Some men, in this new part of the new world, are brought to fame’s door by the simplest actions of a good draw at either the cards or the pistol spouted at the hip. Such men, as it happens, often as not, also bring their sons on their fabled journeys, exampled as here presented.
That rough and tumble Gaelic warrior, Big Mac survived nearly 20 years of service to the small community as it grew into its surrounding shadows, the low hills, the cattle-favoring land, as his son, the aforementioned Bronco Dubbins, grew with him, the community, and the same kind of being his father was, but fiercer on wild horses needing training and keener and deadlier with pistol and rifle.
Those early toys became tools in his hands.
As war progressed, came within ear shot of the small Kansas town, the Fort Baxter Massacre took place in 1863, and the boy, Bronco Dubbins, then a galvanized hunk of man on foot or horse, knew how the oats worked him, even as he was heading toward home and heard the shooting coming from the fort under fire from Southern sympathizers under the leadership of outlaw William Quantrill, not more than a kid in his own right.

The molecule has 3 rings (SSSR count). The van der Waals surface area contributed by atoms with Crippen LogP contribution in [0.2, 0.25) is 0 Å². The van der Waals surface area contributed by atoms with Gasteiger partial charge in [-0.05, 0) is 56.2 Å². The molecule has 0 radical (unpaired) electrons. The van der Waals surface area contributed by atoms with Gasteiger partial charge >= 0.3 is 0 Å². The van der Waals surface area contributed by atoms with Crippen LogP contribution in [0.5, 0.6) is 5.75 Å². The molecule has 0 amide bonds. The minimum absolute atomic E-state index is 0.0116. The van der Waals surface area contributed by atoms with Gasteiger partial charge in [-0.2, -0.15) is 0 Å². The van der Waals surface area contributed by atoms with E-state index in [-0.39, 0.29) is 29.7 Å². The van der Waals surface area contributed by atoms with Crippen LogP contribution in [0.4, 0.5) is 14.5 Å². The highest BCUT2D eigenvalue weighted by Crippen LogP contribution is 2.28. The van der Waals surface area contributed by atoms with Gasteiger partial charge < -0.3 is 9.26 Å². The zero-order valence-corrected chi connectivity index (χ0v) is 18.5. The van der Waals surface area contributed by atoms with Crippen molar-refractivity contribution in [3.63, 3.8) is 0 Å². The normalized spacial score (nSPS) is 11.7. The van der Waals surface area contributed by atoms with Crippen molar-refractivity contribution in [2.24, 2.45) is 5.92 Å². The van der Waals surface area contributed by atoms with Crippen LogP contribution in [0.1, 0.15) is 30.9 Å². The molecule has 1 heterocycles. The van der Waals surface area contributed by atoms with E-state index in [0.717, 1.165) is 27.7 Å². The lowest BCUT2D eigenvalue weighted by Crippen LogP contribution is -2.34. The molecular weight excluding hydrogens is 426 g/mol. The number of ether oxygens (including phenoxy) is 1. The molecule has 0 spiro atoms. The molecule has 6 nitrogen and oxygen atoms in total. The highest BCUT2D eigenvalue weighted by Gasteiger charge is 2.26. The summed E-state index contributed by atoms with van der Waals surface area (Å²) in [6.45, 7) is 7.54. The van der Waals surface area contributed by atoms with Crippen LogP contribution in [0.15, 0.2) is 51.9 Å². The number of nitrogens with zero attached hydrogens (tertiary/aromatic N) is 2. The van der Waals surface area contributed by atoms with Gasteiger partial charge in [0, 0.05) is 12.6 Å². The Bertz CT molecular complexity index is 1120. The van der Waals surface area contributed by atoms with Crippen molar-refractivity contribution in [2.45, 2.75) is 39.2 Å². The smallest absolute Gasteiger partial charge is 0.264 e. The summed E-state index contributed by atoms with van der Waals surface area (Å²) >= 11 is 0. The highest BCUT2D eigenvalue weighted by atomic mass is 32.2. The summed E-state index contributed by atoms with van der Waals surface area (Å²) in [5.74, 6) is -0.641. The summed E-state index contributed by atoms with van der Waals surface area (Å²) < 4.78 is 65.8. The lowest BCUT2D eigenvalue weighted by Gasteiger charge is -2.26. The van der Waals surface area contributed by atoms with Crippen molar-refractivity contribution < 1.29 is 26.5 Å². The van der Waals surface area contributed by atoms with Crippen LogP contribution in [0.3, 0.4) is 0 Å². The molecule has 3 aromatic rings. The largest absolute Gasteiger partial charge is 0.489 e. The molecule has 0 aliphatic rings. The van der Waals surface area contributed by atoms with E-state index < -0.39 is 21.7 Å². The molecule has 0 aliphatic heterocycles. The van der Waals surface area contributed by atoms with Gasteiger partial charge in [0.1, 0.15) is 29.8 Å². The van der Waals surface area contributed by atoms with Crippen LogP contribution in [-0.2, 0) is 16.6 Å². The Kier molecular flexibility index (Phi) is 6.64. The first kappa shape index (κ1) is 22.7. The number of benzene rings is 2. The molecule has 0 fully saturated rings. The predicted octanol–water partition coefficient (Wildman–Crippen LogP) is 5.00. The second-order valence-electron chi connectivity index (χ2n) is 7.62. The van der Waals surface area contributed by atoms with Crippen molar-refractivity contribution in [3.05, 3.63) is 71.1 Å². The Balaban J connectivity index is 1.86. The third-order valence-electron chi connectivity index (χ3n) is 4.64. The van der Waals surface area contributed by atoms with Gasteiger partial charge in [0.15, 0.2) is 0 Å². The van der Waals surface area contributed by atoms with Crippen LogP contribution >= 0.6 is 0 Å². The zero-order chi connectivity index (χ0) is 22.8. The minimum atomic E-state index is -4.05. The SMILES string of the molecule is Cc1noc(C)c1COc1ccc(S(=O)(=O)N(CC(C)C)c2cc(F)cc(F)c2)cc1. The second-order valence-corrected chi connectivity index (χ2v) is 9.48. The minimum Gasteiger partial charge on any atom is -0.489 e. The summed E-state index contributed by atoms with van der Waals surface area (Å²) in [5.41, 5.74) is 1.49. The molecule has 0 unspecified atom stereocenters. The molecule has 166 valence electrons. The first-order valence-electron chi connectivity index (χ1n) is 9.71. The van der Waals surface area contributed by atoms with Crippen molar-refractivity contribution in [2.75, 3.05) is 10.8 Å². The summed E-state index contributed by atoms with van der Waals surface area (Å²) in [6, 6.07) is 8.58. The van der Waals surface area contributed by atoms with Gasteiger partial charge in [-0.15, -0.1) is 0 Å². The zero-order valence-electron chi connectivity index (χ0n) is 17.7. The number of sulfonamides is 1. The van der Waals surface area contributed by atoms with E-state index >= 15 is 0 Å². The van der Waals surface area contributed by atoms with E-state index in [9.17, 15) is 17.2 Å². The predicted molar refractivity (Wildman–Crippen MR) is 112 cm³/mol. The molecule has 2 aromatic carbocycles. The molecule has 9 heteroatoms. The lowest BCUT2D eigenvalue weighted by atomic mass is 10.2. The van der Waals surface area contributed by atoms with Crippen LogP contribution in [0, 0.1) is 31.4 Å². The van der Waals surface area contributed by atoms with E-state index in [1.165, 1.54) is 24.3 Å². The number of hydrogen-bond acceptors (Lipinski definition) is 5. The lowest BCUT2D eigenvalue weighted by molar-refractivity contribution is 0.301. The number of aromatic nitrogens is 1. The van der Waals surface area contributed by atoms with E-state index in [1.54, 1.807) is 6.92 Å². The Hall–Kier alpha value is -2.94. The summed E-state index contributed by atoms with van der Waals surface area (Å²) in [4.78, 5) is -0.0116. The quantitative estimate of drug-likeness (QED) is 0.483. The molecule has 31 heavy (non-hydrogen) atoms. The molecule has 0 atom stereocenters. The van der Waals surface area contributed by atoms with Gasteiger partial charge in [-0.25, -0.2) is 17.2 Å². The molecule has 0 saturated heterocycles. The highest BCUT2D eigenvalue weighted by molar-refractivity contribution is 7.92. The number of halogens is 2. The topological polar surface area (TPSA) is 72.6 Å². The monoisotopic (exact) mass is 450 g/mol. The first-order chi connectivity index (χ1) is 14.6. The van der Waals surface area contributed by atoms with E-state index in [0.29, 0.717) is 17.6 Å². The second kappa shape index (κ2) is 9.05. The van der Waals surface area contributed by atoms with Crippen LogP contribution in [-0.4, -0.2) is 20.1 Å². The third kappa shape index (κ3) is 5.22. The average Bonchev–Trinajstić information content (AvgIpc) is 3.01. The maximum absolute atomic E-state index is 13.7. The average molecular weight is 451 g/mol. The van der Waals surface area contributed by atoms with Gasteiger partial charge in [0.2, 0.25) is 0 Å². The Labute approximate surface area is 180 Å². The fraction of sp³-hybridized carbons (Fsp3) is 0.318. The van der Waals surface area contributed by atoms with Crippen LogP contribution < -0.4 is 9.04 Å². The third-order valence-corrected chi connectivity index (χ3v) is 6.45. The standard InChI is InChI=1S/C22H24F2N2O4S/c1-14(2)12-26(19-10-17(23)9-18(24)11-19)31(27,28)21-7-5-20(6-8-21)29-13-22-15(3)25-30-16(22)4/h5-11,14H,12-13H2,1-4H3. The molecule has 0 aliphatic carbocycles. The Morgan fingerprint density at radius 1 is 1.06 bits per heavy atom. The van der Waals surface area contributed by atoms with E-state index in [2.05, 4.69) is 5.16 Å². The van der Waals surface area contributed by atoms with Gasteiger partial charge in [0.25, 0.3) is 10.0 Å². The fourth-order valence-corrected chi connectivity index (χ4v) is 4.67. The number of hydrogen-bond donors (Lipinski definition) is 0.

It was there that a young lieutenant, James Burton Pond, from his actions, was awarded a Medal of Honor in the on-going battle against an element of Quantrill’s Raiders, but his senior officer was captured and was being tortured roadside by the raiders when the then 18-year-old Dubbins rode his fire-eating stallion into the midst of the raiders torturing the captured officer, whose screams had raised the skin of those within hearing distance.